X Hooked--Kim Jong-un

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Over the years I have read with great amusement the fictions propagated by the Western imperialist print media that purport to chronicle my life as heir to the supreme leadership of the Democratic People's Republic of Korea. The self-confessed bourgeois members of the American and European press corps, toady sycophant puppets to the puppet-masters in Washington and Berlin and London, would have my early education take place in a dozen different countries on all seven continents. In truth, as a boy I studied at the Liebefeld Steinhölzli in Köniz near Bern, taking the name "Pak-un" and posing, for obvious security reasons, as the son of the DPRK’s ambassador to Switzerland.

Ri Tcheul had no children of his own, his wife, Sun Chin, having spent much of her child-bearing years undergoing reeducation at Chongjin Political Prison Camp, #25, in Chongjin, North Hamgyong for offenses against the State made by her grandfather. Almost immediately I was accepted by Ri Tcheul as the “son he never had” and he by me as the father I never had. (In the summer between the eight grade and the ninth grade the bond between us grew exponentially when it was learned that eldest half-brother, Kim Jong-nam, had, with the tacit approval of my father, orchestrated my assassination in order to leave no doubt as to his right of succession. Ri Tcheul protected me, saved me from the Russian Mafia hit team commissioned by Jong-nam, and then finessed, I’ve never learned exactly how, my half-brother’s arrest when he was caught attempting to enter Japan on a fake passport in order to visit Tokyo Disneyland. (It was Jong-nam’s unhealthy obsession from early childhood with Minnie Mouse, concubine of Mickey, iconic symbol of the American privileged class that was his undoing.)

So how, you have the right to ask, does my love of American bluegrass music figure into the story? Simple, really. It so happened that the house of the North Korean Ambassador to Switzerland had as its chef a Japanese man called Kenji Fujimoto, who studied his art at the prestigious California Culinary Academy in San Francisco. And it further happened that while studying in that fabled city, a hot bed of bluegrass music, the young Japaneser was exposed to and eventually fell deeply and passionately in love with the five-string banjo, the Culinary Academy being located in the city’s Marina District, less than one block from the famed Paul’s Saloon, undisputed West-Coast epicenter of bluegrass. So smitten by the bug…or, shall we say for metaphorical consistency’s sake, so hooked by it, that the young student found himself spending more time learning Scruggs-style pull-offs than soufflés. So enamored was Kenji of the music of Monroe, Scruggs and the Stanley’s that he’d decided to abandon his career in the culinary arts and pursue one in bluegrass.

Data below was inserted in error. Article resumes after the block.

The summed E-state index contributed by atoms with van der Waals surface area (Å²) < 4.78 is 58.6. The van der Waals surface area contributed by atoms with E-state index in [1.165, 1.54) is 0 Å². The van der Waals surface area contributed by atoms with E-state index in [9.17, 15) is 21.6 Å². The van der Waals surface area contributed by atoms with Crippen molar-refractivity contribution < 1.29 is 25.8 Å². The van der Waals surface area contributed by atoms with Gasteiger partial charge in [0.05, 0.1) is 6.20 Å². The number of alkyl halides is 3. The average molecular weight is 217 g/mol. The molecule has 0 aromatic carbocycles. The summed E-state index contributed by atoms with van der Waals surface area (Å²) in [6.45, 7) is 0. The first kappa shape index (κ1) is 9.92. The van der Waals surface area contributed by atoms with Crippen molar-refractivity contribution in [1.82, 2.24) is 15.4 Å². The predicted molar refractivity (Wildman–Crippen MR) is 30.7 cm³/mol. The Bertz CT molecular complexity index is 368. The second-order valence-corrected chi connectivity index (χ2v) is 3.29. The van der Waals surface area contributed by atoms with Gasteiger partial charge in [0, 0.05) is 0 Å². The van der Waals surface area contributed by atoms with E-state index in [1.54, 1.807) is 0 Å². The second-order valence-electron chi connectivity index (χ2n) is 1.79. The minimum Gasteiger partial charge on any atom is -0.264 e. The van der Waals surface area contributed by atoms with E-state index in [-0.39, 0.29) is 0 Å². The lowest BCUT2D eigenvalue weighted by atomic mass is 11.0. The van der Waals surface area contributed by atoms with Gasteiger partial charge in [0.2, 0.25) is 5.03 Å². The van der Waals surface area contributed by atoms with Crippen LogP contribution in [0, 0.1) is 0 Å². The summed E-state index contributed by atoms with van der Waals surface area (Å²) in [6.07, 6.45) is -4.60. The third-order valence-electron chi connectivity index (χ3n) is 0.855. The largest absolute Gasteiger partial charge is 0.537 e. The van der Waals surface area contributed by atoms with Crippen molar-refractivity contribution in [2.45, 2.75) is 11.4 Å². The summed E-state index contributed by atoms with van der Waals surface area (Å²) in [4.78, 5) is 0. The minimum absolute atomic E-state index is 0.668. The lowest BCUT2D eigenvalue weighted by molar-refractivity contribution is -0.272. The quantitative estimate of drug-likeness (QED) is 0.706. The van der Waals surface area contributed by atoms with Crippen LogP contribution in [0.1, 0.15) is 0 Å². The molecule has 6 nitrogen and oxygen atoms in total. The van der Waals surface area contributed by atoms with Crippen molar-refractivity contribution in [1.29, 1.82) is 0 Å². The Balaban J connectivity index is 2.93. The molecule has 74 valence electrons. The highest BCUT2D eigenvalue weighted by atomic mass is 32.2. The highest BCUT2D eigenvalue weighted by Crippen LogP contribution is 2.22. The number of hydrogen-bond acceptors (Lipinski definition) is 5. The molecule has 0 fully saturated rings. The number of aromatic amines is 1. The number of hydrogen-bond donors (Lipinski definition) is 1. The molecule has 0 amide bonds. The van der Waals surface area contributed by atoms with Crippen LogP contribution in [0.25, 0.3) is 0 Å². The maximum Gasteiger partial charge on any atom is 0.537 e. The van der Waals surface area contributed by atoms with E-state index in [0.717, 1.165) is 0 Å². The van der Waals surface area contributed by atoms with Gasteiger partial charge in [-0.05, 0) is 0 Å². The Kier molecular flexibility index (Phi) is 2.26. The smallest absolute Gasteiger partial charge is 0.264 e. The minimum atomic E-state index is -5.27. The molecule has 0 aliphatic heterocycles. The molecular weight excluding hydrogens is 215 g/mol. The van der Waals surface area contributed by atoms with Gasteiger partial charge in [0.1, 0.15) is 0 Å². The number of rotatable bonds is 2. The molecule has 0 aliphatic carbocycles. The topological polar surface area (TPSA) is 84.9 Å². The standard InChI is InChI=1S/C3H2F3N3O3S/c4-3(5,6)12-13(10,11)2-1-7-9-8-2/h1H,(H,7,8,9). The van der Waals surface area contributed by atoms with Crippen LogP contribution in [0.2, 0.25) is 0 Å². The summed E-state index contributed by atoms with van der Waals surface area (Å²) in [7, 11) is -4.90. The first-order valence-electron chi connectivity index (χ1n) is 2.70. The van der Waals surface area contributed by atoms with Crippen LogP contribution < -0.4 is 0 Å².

It was only his father’s intervention that dissuaded Kenji from abandoning his dream of becoming an internationally known chef but he never lost his devotion to the music and he passed his love for it to Ri Tcheul and myself. We three began seeking out ever opportunity to experience live bluegrass music in Switzerland and, surprisingly, it proved to be bountiful. Far and away our most treasured event was the Willisau Spring Bluegrass Festival held each year at the Swiss Agricultural Museum located in a mountain valley outside of the town of Willisau. I shall hold dear to my heart the easygoing, fun-loving people we met there, pickers, it seemed, one and all. Over the hill from the festival, a cacophony of cowbells rang steadily like finely tuned singing bowls, flooding the valley. It was a sound I shall never forget, a sound that filled my soul and made me, though for a precious few years, whole.

Of course attending, much less enjoying, a music festival that featured a genre borne of the cynical capitalist greed that so completely engulfed the racist American south would have been only slightly less treasonous than my half-brother’s failed attempt at visiting Disneyland. When I finished my studies and it was time to leave Switzerland and return home, Ri Tcheul, Kenji and I swore a blood oath that we would never speak of those most lovely of loveliest times spent under the tall pines listening to the likes of the Third Time Out, Del Mc Coury and Doyle Lawson and his Quicksilvers. Those moments of such sublime high lonesomeness, we vowed, would stay locked in our hearts and never to be spoken of.

That you are now privy to my hooked on bluegrass tale means, of course, that I have met my end, no doubt a brutal one and altogether likely due to the treachery and intrigue that has pervaded my every waking hour save the precious time I spent at Liebefeld Steinhölzli and in the home of Ri and Chin. Know that I found great solace in penning my tale. Long live the music of Bill Monroe. Long live the music of Ralph Stanley and John Duffy. I die a happy, satisfied man having known them through their music.
Posted By:  Rick Cornish

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